Why does my painting look so terrible in photos?

I’ve noticed for a while now that when I photograph my figures, they look terrible.  The detail looks like it was painted on by a real ham-fist, the shading is blotchy, and the overall job looks messy.  This despite my being very happy with the actual figures in real life.   To the naked eye they look more than adequate.  But photograph them, and they look terrible.

I’d like to blame my camera, but I strongly suspect it is more to do with my increasingly impressionistic way of painting.  I do find it harder these days to see the detail  as I’m painting.   While I’ve never been as clean and crisp a painter as many of those featured on websites such as the Steve Dean forum,  I’m sure in the past my figures didn’t come out as bad in photographs.

A case in point is my latest work – a Warlord Games 28mm French vivandiere for my Sharp Practice gaming.

Here she is in all her un-glory:

Now compare her with a similar Foundry figure I painted several years ago.  Still not a painting competition winner, but definitely much tidier than my latest work.

One thing I have noticed is that my shading of the apron on my latest figure is a total disaster, so I’ll do that again.  I’ll also try to deliniate the frogging on the tunic a bit more (even though it looks fine to the naked eye).

I noticed the same decrease in painting quality in the picture of my latest naval officer and an older marine officer in my posting the other day.

6 thoughts on “Why does my painting look so terrible in photos?

  1. I have the same problem. What looks good to the eye the camera often finds the flaws and accentuates them.

    A couple things that I found that help: don’t set your camera to the largest picture settings. I used to, and then I’d resize them to a reasonable size later- I think this tends to ‘block’ the colors into sections, losing some of the blending, even when using a very high pixel count and resolution. Also, size the picture to what the miniature would be. I usually still have it a bit bigger, but often I see photos of minis that are 2-3 times the minis actual viewing size, and of course they’re going to look worse as a result.

    another thing to consider is the intent of view that the mini is painted for. A lot of painting is done in a way that it will allow the mini to look good from a foot or more away. but the camera is almost always less than that. Think of it like a model with make-up: that make up can look pretty bad when up close.

  2. Most of what the ferret said above. Interestingly I use uncropped and un-resized (?) photo’s to see where I’m getting it wrong with my painting, I go back and look at the figure and then try and set right in my head whether it is a flaw worth fixing. Also, while viewing the photos at ‘huge’ size I sometimes make a copy and shrink it down to 640 x 480 pixel just to confirm in my head if it is a flaw worth bothering about or not or if I’m just being painter paranoid. Secondly don’t forget the three foot rule.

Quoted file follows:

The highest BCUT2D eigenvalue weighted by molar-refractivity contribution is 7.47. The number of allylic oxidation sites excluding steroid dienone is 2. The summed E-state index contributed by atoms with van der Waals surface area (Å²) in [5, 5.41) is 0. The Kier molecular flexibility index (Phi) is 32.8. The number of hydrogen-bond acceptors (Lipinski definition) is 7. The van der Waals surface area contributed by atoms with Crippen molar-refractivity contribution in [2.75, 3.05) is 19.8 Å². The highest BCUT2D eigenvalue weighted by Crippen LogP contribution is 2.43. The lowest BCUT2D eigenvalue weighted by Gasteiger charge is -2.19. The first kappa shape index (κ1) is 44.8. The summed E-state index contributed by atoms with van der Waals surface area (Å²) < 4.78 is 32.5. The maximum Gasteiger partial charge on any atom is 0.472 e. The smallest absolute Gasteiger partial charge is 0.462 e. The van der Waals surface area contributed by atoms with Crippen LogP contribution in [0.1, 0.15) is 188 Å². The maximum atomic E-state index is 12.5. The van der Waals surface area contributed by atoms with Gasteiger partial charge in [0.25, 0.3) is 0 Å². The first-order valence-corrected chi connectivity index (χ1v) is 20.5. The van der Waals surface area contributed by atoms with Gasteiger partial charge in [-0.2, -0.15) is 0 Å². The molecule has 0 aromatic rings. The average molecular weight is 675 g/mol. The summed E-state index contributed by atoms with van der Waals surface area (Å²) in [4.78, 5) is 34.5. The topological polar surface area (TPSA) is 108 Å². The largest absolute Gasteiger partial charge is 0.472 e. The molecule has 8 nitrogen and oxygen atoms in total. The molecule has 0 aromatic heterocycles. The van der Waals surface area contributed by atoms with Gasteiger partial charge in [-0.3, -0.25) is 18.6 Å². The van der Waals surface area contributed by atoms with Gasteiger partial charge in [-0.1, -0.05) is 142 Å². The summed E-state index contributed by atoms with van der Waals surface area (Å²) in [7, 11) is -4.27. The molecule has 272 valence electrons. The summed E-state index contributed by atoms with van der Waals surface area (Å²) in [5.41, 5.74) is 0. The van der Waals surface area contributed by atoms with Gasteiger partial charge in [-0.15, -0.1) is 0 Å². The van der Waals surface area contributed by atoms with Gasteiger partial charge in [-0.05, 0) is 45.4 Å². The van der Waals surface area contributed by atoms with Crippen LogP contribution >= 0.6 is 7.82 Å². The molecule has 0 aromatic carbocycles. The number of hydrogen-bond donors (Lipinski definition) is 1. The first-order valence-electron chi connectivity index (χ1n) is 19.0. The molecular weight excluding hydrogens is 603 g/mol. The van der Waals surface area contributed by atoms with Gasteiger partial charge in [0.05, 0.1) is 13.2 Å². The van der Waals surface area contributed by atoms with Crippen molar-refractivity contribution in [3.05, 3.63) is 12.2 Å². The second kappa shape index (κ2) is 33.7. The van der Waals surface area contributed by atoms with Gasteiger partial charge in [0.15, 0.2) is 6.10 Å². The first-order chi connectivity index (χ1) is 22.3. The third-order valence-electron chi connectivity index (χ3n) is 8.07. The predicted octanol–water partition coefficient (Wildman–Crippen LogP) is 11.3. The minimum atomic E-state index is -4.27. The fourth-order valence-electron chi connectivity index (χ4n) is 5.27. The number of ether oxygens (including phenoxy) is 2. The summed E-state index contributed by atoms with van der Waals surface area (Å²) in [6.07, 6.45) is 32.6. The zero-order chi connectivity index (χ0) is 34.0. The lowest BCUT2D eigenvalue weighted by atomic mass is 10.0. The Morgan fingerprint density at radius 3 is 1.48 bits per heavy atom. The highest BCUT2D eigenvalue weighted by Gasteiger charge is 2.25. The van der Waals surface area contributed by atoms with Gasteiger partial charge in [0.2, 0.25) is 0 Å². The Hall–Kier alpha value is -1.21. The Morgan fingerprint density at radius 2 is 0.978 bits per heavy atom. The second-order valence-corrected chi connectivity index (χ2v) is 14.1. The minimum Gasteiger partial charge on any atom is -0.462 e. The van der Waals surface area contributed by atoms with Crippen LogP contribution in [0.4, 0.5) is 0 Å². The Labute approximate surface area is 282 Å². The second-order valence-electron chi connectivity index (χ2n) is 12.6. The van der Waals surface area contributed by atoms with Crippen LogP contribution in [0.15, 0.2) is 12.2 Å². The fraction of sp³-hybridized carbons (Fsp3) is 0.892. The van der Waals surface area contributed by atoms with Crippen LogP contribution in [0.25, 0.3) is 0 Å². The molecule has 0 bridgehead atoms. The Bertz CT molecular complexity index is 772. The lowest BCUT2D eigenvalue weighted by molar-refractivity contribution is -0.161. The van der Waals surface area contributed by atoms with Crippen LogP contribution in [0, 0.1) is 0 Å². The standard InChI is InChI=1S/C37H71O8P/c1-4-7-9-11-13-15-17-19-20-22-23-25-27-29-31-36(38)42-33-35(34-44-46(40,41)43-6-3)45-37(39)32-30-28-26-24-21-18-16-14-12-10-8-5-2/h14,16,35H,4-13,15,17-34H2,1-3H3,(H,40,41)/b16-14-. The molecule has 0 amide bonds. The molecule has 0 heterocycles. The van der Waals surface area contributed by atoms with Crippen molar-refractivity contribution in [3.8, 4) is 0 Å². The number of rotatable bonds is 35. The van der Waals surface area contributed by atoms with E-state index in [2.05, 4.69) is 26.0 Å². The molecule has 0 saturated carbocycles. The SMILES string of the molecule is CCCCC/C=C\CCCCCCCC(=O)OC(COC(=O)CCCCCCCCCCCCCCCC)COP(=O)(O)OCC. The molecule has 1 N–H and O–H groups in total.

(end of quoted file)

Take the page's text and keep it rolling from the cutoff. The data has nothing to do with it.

Lastly, at the risk of blowing my own horn, take a look at this you old bugger
    I wrote it last week, timely 😉
    You managed to finish your Mindens in good time and looking pretty sharp, I still have a couple to go on my Froggy regiment.

  3. The “Big Question” that you need to ask yourself is . . . “Am I painting for the gaming table OR am I painting for my blog where the figure is seen at many time its real size (and not even from wargaming distances)?”

    That should point you in the right direction, sir.

    — Jeff

  4. Jeff, the simple answer is that I would like to think it is for both! I like looking at my figures in the real, and also up on my blog. In fact, in some ways I get more satisfaction from the latter.

    Ferret, thanks for the advice. I’ll try that and see.

    Dave, thanks too for your advice. I’ve tried a magnifier before, but couldn’t work with the lack of 3D. While I could see my brush and the detail much more clearly, I just couldn’t judge the distance between them, and kept making awful splodges. Do you get used to that?

  5. Yes, yes you do. I usually only use that magnifier light come desk lamp and with my glasses, it does most of what I need. Judging where the brush is in relation to the figure is quite annoying at first but now I don’t seem to notice it at all now. One other thing to remember with the focal point is your distance from your eyes to the lens and the lens to the figure (if you wear glasses you probably already know that) and that comes very naturally too after a while.
    Frankly Rolly if you get a desk lamp version or a overhead articulated whatsit version they become a godsend just give it time. Now the optivisor I have to go slowly with because I dont use it much, so the problem judging distances is still there but for that super fine detail that most people lose after priming, yeah baby!

I hope I've given you something to think about - please do leave a comment with your thoughts or reactions.

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